It is a fundamental aspect of testamentary freedom that a Testator chooses and decides who he/she wishes to benefit under his Will and to what extent. In other words in deciding who and how to pass on their estate after their day, a Testator must be free from fear, force or pressure in making testamentary decisions.
A Will may be invalidated where it is proved that a Testator was under the control, influence or coercion of some other person, to the extent that it violated their free will in deciding the terms of their Will.
Undue influence is where a testator may be put under fear, force or pressure into writing their Will in a certain way. Undue influence is more than just persuading someone to write their Will in a certain way. The influence must be coercive or intimidating. No physical force is necessary to prove undue influence. The key is that the Testator must not be lead or driven into making decisions that he/she would not otherwise have considered.
Many factors will be examined in deciding whether undue influence was applied; whether the Testator was dependent on that person at the time the Will was made, whether the Testator was frail or ill and therefore in a more vulnerable position and whether the Will made amendments which now included person(s) who were not originally provided for in the earlier Wills.
The burden of proving a claim of undue influence rests with the individual alleging the undue influence therefore they bear the burden of proving that the testator was coerced into making a Will in favour of a particular beneficiary.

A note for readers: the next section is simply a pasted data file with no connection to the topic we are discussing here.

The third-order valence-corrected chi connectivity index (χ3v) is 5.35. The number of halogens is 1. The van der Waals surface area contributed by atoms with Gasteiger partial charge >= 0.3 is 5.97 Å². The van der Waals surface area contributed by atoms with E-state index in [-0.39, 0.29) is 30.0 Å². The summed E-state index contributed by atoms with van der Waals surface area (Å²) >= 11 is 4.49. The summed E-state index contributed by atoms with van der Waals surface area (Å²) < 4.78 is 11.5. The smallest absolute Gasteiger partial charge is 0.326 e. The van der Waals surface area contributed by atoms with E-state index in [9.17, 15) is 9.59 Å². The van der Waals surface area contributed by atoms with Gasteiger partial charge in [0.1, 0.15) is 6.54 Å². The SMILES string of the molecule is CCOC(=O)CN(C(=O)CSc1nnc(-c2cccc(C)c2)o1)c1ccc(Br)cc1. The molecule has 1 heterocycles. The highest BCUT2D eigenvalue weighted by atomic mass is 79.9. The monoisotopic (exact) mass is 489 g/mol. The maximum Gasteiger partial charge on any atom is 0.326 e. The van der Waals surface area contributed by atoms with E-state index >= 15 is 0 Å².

The claimant must have specific evidence, e.g., details of the names of the person allegedly overpowering the testator, the nature of the conduct alleged to have constituted the undue influence and the dates upon which these acts were exercised. There must be positive proof of coercion which is a high threshold to overcome.
Such challenges are commonplace with homemade wills, where no solicitor has been appointed and therefore no appropriate checks carried out to determine that the Testator was acting of their own accord.
Steps can be taken to avoid such litigation ensuing. Seek proper legal advice and appoint an experienced practitioner to discuss your instructions and preparation of your will. By doing so, you can ensure testamentary freedom will be accorded and such applications can be successfully defended at an early stage.
Please do not hesitate to contact McElhinney & Associates Solicitors today on 074 91 75989 or email us at email@example.com
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